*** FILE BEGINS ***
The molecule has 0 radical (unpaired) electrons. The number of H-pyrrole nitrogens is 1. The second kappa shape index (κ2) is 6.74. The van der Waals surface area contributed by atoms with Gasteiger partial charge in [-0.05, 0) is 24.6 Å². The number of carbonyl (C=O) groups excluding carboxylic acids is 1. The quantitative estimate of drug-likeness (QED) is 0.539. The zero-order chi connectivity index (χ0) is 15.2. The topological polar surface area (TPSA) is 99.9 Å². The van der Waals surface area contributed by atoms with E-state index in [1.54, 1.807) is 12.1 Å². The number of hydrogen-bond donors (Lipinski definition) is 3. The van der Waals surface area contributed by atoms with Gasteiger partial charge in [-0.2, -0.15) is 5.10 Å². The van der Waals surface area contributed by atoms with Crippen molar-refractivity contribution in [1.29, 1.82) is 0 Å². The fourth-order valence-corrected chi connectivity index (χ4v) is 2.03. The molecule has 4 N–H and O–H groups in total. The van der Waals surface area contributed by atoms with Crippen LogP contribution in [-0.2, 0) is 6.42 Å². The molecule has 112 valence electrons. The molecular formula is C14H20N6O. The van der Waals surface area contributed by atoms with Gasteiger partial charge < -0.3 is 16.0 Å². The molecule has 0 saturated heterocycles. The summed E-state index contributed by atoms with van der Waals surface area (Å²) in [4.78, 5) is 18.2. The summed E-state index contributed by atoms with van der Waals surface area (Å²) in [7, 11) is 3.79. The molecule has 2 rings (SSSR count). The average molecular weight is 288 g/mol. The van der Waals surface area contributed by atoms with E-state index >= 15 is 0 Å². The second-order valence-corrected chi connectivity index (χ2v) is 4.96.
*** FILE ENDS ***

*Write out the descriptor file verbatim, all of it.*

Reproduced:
The molecule has 0 radical (unpaired) electrons. The number of H-pyrrole nitrogens is 1. The second kappa shape index (κ2) is 6.74. The van der Waals surface area contributed by atoms with Gasteiger partial charge in [-0.05, 0) is 24.6 Å². The number of carbonyl (C=O) groups excluding carboxylic acids is 1. The quantitative estimate of drug-likeness (QED) is 0.539. The zero-order chi connectivity index (χ0) is 15.2. The topological polar surface area (TPSA) is 99.9 Å². The van der Waals surface area contributed by atoms with E-state index in [1.54, 1.807) is 12.1 Å². The number of hydrogen-bond donors (Lipinski definition) is 3. The van der Waals surface area contributed by atoms with Gasteiger partial charge in [-0.2, -0.15) is 5.10 Å². The van der Waals surface area contributed by atoms with Crippen molar-refractivity contribution in [1.29, 1.82) is 0 Å². The fourth-order valence-corrected chi connectivity index (χ4v) is 2.03. The molecule has 4 N–H and O–H groups in total. The van der Waals surface area contributed by atoms with Crippen LogP contribution in [-0.2, 0) is 6.42 Å². The molecule has 112 valence electrons. The molecular formula is C14H20N6O. The van der Waals surface area contributed by atoms with Gasteiger partial charge < -0.3 is 16.0 Å². The molecule has 0 saturated heterocycles. The summed E-state index contributed by atoms with van der Waals surface area (Å²) in [4.78, 5) is 18.2. The summed E-state index contributed by atoms with van der Waals surface area (Å²) in [7, 11) is 3.79. The molecule has 2 rings (SSSR count). The average molecular weight is 288 g/mol. The van der Waals surface area contributed by atoms with E-state index >= 15 is 0 Å². The second-order valence-corrected chi connectivity index (χ2v) is 4.96.